Locking and Floating

In the previous article in this series we looked at the advantages offered by top down planning. In addition to the flexibility provided by top-down planning, many systems offer locking and floating facilities.

The concept of locking a number is simple enough. You may decide that the plan for Product X is one that you do not wish to change regardless of other changes that you may make. You therefore place a lock on this number.

Sales Locked
Product Group 1 6,000
Product X 1,000 Lock
Product Y: 2,000
Product Z 3,000

What happens now when you make a top-down change to the parent of that product?

Original Sales Locked New Sales
Product Group 1 6000 7,000
Product X 1000 Lock 1,000
Product Y: 2,000 ?
Product Z 3,000 ?

The non-locked items will have to soak up the change. These numbers are said to “float”

Original Sales Locked New Sales
Product Group 1 6,000 7,000
Product X 1000 Lock 1,000
Product Y: 2,000 2,400
Product Z 3,000 3,600

In this case Product Y and Product Z’s new sales values are calculated by subtracting the total of locked elements from the total (7,000 – 1,000). The remaining number (6,000) is then pro-rated across the remaining non-locked elements (6,000 x 2,000/5,000) & (6,000 x 3,000 / 5,000) respectively.

In this way users are offered great flexibility in planning top down.

There are, as you might expect, a few caveats that we should bring to your attention here.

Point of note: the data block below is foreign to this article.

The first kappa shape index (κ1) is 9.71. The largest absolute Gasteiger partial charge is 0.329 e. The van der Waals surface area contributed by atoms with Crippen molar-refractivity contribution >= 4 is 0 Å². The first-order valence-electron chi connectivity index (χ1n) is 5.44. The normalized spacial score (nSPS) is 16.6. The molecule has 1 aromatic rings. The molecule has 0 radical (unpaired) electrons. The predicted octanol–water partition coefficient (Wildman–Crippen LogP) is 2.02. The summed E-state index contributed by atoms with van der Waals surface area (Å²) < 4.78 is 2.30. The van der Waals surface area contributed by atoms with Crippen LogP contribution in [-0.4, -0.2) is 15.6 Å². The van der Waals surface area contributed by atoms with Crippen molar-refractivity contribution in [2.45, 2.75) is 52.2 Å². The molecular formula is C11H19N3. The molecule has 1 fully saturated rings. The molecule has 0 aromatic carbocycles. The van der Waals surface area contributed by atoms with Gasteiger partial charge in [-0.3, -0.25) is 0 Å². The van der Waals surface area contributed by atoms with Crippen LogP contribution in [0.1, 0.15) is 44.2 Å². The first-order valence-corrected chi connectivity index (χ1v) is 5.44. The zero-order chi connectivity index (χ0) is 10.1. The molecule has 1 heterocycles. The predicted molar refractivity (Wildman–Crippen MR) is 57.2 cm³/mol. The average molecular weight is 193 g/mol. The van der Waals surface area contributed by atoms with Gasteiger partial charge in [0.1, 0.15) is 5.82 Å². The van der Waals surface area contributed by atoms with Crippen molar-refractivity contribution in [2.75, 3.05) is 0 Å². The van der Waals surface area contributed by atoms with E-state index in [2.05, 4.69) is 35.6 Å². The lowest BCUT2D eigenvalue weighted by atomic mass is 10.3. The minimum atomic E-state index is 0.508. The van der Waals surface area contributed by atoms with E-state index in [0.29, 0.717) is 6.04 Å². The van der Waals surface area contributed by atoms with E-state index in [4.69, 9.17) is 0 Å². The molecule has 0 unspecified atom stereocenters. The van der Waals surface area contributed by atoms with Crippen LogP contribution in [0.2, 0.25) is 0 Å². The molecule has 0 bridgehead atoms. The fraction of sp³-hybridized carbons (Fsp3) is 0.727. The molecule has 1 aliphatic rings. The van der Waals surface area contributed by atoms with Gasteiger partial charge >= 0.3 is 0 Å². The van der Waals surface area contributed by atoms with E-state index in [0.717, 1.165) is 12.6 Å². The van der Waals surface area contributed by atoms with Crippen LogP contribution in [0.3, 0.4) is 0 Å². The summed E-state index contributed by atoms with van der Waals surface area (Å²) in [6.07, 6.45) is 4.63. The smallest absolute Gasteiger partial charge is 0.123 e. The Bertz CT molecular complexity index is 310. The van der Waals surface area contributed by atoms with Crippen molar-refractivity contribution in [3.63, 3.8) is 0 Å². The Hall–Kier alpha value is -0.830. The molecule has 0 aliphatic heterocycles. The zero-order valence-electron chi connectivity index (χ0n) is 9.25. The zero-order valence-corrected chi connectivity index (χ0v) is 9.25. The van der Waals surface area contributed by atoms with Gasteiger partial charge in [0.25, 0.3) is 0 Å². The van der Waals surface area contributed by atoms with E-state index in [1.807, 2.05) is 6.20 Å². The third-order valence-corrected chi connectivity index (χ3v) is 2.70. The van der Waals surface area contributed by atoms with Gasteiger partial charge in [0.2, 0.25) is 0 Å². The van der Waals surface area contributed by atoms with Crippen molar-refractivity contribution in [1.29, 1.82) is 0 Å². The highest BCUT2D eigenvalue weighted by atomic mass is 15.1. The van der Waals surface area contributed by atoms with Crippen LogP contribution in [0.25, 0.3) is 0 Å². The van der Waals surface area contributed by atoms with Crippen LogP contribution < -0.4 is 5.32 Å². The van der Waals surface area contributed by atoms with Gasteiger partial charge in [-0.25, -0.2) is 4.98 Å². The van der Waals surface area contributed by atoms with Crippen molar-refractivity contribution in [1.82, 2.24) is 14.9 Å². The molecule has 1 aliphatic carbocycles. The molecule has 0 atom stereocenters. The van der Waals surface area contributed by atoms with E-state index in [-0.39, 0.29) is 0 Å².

Firstly we need to ask what happens when you lock all the elements and then make a change to the parent. The change must, of course, logically be rejected and the total will revert to the existing total.

Secondly we have to ask whether locks are transient or durable. In other words when you have finished a planning session do you expect any locks you have created to persist to the next session, or will they be cleared on exit.

The obvious answer here is that you would expect them to persist. Be aware however that not all systems provide this functionality. Indeed there is a very good case to be made for clearing them. Merchandise planning is at least a 3 dimensional process. In order to allow it to be accomplished on the 2 dimensional medium of a computer monitor there is always going to be data that is not displayed. Users find it very difficult to maintain a grip on where locks have been placed when they are not immediately visible. This leads to complications when “invisible” locks lead to unexpected results when planning top-down.

Consider the example of a user planning sales by product by store, and viewing a range of products by a single store on each “page” of the screen.

Store 1 Sales Locked
All Products 150,000 Locked
Product A 1,000
Product B 2,000
Product Z 7,000

Whilst she may lock several store totals in individual “pages” and be able to see they are locked, usually by the use of colour coding, she will not be able to see these colour coded locks on one screen unless she changes the view to one that shows all of the store totals at once.

All Products Sales Locked
Store 1 150,000 Locked
Store 2 175,000
Store 3 120,000 Locked
Store 4 200,000
Store 1000 75,000

When she makes a change to the All Store Total the pro-ration may not therefore be as she expects it to be. This is a relatively simple example. In practice things get a lot more complicated. Having locks persist across sessions simply magnifies the problem. In conclusion, then, we can see that the use of locking and floating adds considerable flexibility to the standard top-down planning facilities offered by most major vendors.

This flexibility, though, needs to be used with care.

Verified by MonsterInsights